Oregonia, remembered

  • Aperture: f/7.1
  • Focal Length: 17mm
  • ISO: 400
  • Shutter: 1/200 sec
  • Camera: NIKON D1H

Samantha, Alabama

Years ago, I spent Sunday afternoons looking for a feature photo our paper called “Where is it?” I hated the name, but readers loved guessing where the photos were taken. After a while, I enjoyed the game as much as they did. Maybe more.

The winner of the contest got a free subscription to the paper, and you’d think they won the lottery. As for me, I got the chance to explore the far reaches of the county and connect with people I never would have known existed if not for this silly little feature. I picked up story ideas, met new friends, and made more than a few shots that pleased me.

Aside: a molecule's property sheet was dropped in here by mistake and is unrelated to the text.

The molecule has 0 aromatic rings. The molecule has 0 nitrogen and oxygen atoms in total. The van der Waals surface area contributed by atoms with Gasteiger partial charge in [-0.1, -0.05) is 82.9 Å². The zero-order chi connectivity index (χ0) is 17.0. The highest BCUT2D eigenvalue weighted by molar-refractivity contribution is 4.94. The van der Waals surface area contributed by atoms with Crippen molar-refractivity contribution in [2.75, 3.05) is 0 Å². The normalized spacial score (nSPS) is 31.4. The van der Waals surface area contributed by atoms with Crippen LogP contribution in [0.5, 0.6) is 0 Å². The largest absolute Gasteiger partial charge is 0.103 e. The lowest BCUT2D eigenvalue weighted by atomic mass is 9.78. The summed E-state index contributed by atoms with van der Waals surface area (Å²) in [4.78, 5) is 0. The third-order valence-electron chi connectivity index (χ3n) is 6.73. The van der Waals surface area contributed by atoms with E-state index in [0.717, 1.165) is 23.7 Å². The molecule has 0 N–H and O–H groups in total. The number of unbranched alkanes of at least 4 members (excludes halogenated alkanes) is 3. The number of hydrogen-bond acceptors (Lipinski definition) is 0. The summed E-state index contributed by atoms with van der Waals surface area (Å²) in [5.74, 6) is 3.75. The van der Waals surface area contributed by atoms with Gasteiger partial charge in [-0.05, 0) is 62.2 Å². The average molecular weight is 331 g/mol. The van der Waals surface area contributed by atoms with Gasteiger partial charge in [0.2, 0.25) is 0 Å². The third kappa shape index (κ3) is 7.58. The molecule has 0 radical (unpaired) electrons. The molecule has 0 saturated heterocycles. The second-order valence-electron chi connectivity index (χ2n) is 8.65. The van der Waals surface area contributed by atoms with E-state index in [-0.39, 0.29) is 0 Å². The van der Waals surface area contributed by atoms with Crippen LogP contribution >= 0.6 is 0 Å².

Most importantly of all, I found a way to clear my head. As the gravel flew beneath my wheels, I lost myself in the stories of NPR’s “This American Life,” analyzing the syntax of contemporary wordsmiths like David Sedaris, Ira Glass, Sarah Vowell, Jonathan Goldstein and others. The pacing worked its way into my daily writing and changed the way I saw words forever.

Today, I listened to “This American Life” again as I went back to find an old barn I remembered from my travels. And standing knee-deep in a field of broom sage, no one around for miles, I realized it was all still there, exactly where I left it, just waiting for me to pick up the camera, the pen, the narrative, one more time.

Music: Luka by Suzanne Vega (lyrics)

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